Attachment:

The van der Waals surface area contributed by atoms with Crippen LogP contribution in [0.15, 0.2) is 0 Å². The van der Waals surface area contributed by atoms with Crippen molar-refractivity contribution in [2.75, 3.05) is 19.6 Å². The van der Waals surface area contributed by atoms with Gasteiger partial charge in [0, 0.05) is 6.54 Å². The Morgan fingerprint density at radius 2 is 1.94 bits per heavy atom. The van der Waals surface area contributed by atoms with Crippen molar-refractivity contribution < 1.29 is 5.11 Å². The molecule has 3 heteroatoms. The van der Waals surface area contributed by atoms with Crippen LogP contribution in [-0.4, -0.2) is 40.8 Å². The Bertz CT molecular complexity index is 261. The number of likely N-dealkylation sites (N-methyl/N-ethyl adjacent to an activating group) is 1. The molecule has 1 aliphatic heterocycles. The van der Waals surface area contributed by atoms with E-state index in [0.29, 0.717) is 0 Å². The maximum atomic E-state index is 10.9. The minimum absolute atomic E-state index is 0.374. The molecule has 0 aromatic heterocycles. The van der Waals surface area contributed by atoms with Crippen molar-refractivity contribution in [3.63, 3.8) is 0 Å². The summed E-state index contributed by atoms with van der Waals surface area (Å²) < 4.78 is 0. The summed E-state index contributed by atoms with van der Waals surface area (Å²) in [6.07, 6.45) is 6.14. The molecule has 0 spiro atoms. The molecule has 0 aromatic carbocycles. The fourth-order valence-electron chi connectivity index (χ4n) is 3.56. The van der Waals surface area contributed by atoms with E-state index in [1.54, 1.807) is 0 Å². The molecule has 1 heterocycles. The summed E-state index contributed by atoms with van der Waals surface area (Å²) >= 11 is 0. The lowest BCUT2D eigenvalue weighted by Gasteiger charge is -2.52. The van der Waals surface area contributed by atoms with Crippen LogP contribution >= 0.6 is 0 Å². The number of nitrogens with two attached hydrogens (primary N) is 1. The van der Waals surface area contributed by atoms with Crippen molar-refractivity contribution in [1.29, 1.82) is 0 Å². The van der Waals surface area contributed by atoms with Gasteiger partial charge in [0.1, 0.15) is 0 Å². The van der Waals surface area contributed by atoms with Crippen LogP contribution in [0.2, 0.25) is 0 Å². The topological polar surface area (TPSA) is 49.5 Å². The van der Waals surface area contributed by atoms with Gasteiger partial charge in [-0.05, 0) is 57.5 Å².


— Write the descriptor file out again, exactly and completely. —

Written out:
The van der Waals surface area contributed by atoms with Crippen LogP contribution in [0.15, 0.2) is 0 Å². The van der Waals surface area contributed by atoms with Crippen molar-refractivity contribution in [2.75, 3.05) is 19.6 Å². The van der Waals surface area contributed by atoms with Gasteiger partial charge in [0, 0.05) is 6.54 Å². The Morgan fingerprint density at radius 2 is 1.94 bits per heavy atom. The van der Waals surface area contributed by atoms with Crippen molar-refractivity contribution < 1.29 is 5.11 Å². The molecule has 3 heteroatoms. The van der Waals surface area contributed by atoms with Crippen LogP contribution in [-0.4, -0.2) is 40.8 Å². The Bertz CT molecular complexity index is 261. The number of likely N-dealkylation sites (N-methyl/N-ethyl adjacent to an activating group) is 1. The molecule has 1 aliphatic heterocycles. The van der Waals surface area contributed by atoms with E-state index in [0.29, 0.717) is 0 Å². The maximum atomic E-state index is 10.9. The minimum absolute atomic E-state index is 0.374. The molecule has 0 aromatic heterocycles. The van der Waals surface area contributed by atoms with Crippen molar-refractivity contribution in [3.63, 3.8) is 0 Å². The summed E-state index contributed by atoms with van der Waals surface area (Å²) < 4.78 is 0. The summed E-state index contributed by atoms with van der Waals surface area (Å²) in [6.07, 6.45) is 6.14. The molecule has 0 spiro atoms. The molecule has 0 aromatic carbocycles. The fourth-order valence-electron chi connectivity index (χ4n) is 3.56. The van der Waals surface area contributed by atoms with E-state index in [1.54, 1.807) is 0 Å². The molecule has 1 heterocycles. The summed E-state index contributed by atoms with van der Waals surface area (Å²) >= 11 is 0. The lowest BCUT2D eigenvalue weighted by Gasteiger charge is -2.52. The van der Waals surface area contributed by atoms with Crippen LogP contribution >= 0.6 is 0 Å². The number of nitrogens with two attached hydrogens (primary N) is 1. The van der Waals surface area contributed by atoms with Crippen molar-refractivity contribution in [1.29, 1.82) is 0 Å². The van der Waals surface area contributed by atoms with Gasteiger partial charge in [0.1, 0.15) is 0 Å². The van der Waals surface area contributed by atoms with Crippen LogP contribution in [0.2, 0.25) is 0 Å². The topological polar surface area (TPSA) is 49.5 Å². The van der Waals surface area contributed by atoms with Gasteiger partial charge in [-0.05, 0) is 57.5 Å².